Wu Sansan, Li Rui, Ma Shuai, Feng Yahui, Shen Zhongzhou, Ma Liangkun and Jiang Yu
Peking Union Medical College Hospital, China
Nut consumption and its associated influence on depressive symptoms have been a growing focus in the current literature. However, this relationship during pregnancy remains poorly understood. This study aimed to explore the relationship between nut consumption and depressive symptoms in the first trimester. Data was drawn from the Chinese Pregnant Women Cohort Study (CPWCS). The frequency of nut consumption was self-reported and women with unclear about nut consumption were excluded. Depression symptom was assessed using the Edinburgh Postnatal Depression Scale (EPDS). EPDS score, ranging from 0 to 30, with ≥10 used as the cut-off to define depression. Chi-square test and logistic regression were conducted to evaluate the relationship between nut consumption and pregnancy depression in the first trimester. Among 8306 participants, the rate of depressive symptoms was 46.6%(n=3872). There was a statistical difference in the rate of depression among pregnant women of different ages, education levels, working status, census register types, annual family income and nut consumption. After controlling confounding factors, the odds ratios (95% confidence interval) of having depression by increasing frequency of nut consumption were 1.00 for <once per week, 0.883(0.772, 1.011) for 1-3 times per week, 0.635(0.552, 0.730) for ≥4 times per week, and this was attenuated. This study suggested that depressive symptoms was related to nut consumption in the first trimester. Further studies are needed to confirm the causality of nut consumption in pregnancy depression.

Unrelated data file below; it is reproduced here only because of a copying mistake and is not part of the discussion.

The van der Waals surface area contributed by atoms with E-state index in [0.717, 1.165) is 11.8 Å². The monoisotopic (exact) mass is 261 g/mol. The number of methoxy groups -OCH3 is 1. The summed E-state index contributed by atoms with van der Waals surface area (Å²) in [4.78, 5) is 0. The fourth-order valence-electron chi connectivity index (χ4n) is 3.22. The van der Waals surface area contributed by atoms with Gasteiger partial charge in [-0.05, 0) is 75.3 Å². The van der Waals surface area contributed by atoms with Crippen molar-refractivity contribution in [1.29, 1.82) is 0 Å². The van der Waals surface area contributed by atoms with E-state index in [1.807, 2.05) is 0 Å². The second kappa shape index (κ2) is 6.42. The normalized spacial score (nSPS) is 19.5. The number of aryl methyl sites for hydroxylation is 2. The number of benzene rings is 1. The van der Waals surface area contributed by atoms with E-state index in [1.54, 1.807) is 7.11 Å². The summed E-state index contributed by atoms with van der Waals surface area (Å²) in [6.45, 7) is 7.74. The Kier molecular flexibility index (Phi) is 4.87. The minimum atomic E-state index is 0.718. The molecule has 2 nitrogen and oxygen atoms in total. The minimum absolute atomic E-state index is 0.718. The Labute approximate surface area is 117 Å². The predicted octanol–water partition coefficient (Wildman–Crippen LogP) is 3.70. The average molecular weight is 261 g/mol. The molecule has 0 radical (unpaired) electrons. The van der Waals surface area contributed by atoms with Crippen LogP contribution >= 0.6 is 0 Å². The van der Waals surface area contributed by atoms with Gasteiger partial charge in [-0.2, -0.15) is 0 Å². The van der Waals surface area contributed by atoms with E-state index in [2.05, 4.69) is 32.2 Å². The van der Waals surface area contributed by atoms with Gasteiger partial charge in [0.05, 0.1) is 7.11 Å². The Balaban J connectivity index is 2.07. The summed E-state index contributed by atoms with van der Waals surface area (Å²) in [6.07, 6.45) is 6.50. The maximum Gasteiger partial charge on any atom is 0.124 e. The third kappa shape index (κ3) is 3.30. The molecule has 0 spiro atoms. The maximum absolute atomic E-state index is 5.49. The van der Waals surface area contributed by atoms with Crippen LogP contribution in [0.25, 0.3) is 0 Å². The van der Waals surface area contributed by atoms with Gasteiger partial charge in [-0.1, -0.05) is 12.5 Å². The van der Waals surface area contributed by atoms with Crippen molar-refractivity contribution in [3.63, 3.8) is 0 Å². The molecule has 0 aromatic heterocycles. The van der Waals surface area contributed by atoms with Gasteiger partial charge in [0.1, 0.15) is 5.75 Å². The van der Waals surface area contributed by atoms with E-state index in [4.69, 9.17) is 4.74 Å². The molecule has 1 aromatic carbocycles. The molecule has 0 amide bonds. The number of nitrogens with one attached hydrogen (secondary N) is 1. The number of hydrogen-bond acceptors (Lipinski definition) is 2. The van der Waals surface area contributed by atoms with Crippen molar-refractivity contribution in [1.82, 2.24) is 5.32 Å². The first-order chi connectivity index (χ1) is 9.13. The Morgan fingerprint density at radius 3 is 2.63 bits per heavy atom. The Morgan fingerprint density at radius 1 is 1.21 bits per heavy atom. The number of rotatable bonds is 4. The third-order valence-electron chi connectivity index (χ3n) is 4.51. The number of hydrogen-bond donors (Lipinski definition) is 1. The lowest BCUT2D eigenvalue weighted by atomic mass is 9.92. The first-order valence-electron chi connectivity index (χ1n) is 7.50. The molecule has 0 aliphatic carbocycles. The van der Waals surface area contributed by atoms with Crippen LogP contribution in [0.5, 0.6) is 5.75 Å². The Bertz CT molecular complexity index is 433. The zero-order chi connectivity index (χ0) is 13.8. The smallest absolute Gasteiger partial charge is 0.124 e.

Wu Sansan is a postgraduate student in School of Public Health in Peking Union Medical College. Her major is Public Health. Currently, she participates in the Chinese Pregnant Women Cohort study, a multicentre, prospective cohort study to investigate maternal risk factors and their impact on pregnancy outcomes across China.